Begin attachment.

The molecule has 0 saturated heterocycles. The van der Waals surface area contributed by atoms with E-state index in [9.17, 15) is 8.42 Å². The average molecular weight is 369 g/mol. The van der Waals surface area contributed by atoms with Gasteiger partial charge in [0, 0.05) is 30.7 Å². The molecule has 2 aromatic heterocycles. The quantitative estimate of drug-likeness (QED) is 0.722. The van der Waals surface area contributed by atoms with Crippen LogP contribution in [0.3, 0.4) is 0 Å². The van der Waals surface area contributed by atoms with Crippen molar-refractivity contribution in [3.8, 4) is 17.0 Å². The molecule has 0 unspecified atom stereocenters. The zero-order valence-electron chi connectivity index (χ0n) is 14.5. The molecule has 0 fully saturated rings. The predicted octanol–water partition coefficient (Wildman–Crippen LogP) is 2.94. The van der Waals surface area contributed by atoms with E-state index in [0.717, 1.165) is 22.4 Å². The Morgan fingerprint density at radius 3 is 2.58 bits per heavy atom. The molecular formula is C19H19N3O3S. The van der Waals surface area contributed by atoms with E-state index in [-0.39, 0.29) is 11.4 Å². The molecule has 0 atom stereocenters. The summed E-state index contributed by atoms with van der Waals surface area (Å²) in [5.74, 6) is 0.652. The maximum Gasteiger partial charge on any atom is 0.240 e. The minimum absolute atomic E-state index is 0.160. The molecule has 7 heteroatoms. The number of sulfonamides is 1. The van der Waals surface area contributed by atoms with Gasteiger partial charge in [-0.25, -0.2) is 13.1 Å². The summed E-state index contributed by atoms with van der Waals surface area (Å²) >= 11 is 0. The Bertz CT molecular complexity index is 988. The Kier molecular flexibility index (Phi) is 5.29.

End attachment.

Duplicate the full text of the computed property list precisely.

The molecule has 0 saturated heterocycles. The van der Waals surface area contributed by atoms with E-state index in [9.17, 15) is 8.42 Å². The average molecular weight is 369 g/mol. The van der Waals surface area contributed by atoms with Gasteiger partial charge in [0, 0.05) is 30.7 Å². The molecule has 2 aromatic heterocycles. The quantitative estimate of drug-likeness (QED) is 0.722. The van der Waals surface area contributed by atoms with Crippen LogP contribution in [0.3, 0.4) is 0 Å². The van der Waals surface area contributed by atoms with Crippen molar-refractivity contribution in [3.8, 4) is 17.0 Å². The molecule has 0 unspecified atom stereocenters. The zero-order valence-electron chi connectivity index (χ0n) is 14.5. The molecule has 0 fully saturated rings. The predicted octanol–water partition coefficient (Wildman–Crippen LogP) is 2.94. The van der Waals surface area contributed by atoms with E-state index in [0.717, 1.165) is 22.4 Å². The Morgan fingerprint density at radius 3 is 2.58 bits per heavy atom. The molecular formula is C19H19N3O3S. The van der Waals surface area contributed by atoms with E-state index in [-0.39, 0.29) is 11.4 Å². The molecule has 0 atom stereocenters. The summed E-state index contributed by atoms with van der Waals surface area (Å²) in [5.74, 6) is 0.652. The maximum Gasteiger partial charge on any atom is 0.240 e. The minimum absolute atomic E-state index is 0.160. The molecule has 7 heteroatoms. The number of sulfonamides is 1. The van der Waals surface area contributed by atoms with Gasteiger partial charge in [-0.25, -0.2) is 13.1 Å². The summed E-state index contributed by atoms with van der Waals surface area (Å²) >= 11 is 0. The Bertz CT molecular complexity index is 988. The Kier molecular flexibility index (Phi) is 5.29.